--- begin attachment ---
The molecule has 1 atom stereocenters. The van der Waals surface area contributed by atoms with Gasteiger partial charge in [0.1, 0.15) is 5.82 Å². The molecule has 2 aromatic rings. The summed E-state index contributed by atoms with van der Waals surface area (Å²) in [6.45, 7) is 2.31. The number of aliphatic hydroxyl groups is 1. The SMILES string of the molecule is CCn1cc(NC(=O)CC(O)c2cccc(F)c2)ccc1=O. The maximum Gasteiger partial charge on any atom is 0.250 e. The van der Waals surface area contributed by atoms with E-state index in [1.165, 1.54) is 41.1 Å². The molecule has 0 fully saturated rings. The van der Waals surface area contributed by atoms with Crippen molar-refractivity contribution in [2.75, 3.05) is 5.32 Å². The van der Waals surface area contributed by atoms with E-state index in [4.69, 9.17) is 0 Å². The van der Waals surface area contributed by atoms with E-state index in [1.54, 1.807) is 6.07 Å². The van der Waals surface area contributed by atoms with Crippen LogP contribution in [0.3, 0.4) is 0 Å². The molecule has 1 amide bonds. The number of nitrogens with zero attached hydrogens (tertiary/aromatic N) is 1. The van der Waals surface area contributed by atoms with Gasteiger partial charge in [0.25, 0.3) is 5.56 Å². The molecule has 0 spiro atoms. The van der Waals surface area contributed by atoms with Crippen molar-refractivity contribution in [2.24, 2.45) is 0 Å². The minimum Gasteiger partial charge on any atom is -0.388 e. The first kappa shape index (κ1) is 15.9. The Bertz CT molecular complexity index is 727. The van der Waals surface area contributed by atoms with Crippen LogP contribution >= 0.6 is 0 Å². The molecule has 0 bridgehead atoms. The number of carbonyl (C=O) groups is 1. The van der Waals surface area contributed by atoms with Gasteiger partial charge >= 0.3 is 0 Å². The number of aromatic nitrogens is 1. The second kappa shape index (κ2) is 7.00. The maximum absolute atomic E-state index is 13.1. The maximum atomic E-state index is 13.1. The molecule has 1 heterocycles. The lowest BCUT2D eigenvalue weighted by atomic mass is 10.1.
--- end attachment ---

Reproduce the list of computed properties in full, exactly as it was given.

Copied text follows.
The molecule has 1 atom stereocenters. The van der Waals surface area contributed by atoms with Gasteiger partial charge in [0.1, 0.15) is 5.82 Å². The molecule has 2 aromatic rings. The summed E-state index contributed by atoms with van der Waals surface area (Å²) in [6.45, 7) is 2.31. The number of aliphatic hydroxyl groups is 1. The SMILES string of the molecule is CCn1cc(NC(=O)CC(O)c2cccc(F)c2)ccc1=O. The maximum Gasteiger partial charge on any atom is 0.250 e. The van der Waals surface area contributed by atoms with E-state index in [1.165, 1.54) is 41.1 Å². The molecule has 0 fully saturated rings. The van der Waals surface area contributed by atoms with Crippen molar-refractivity contribution in [2.75, 3.05) is 5.32 Å². The van der Waals surface area contributed by atoms with E-state index in [4.69, 9.17) is 0 Å². The van der Waals surface area contributed by atoms with E-state index in [1.54, 1.807) is 6.07 Å². The van der Waals surface area contributed by atoms with Crippen LogP contribution in [0.3, 0.4) is 0 Å². The molecule has 1 amide bonds. The number of nitrogens with zero attached hydrogens (tertiary/aromatic N) is 1. The van der Waals surface area contributed by atoms with Gasteiger partial charge in [0.25, 0.3) is 5.56 Å². The molecule has 0 spiro atoms. The van der Waals surface area contributed by atoms with Crippen molar-refractivity contribution in [2.24, 2.45) is 0 Å². The minimum Gasteiger partial charge on any atom is -0.388 e. The first kappa shape index (κ1) is 15.9. The Bertz CT molecular complexity index is 727. The van der Waals surface area contributed by atoms with Crippen LogP contribution >= 0.6 is 0 Å². The molecule has 0 bridgehead atoms. The number of carbonyl (C=O) groups is 1. The van der Waals surface area contributed by atoms with Gasteiger partial charge >= 0.3 is 0 Å². The number of aromatic nitrogens is 1. The second kappa shape index (κ2) is 7.00. The maximum absolute atomic E-state index is 13.1. The maximum atomic E-state index is 13.1. The molecule has 1 heterocycles. The lowest BCUT2D eigenvalue weighted by atomic mass is 10.1.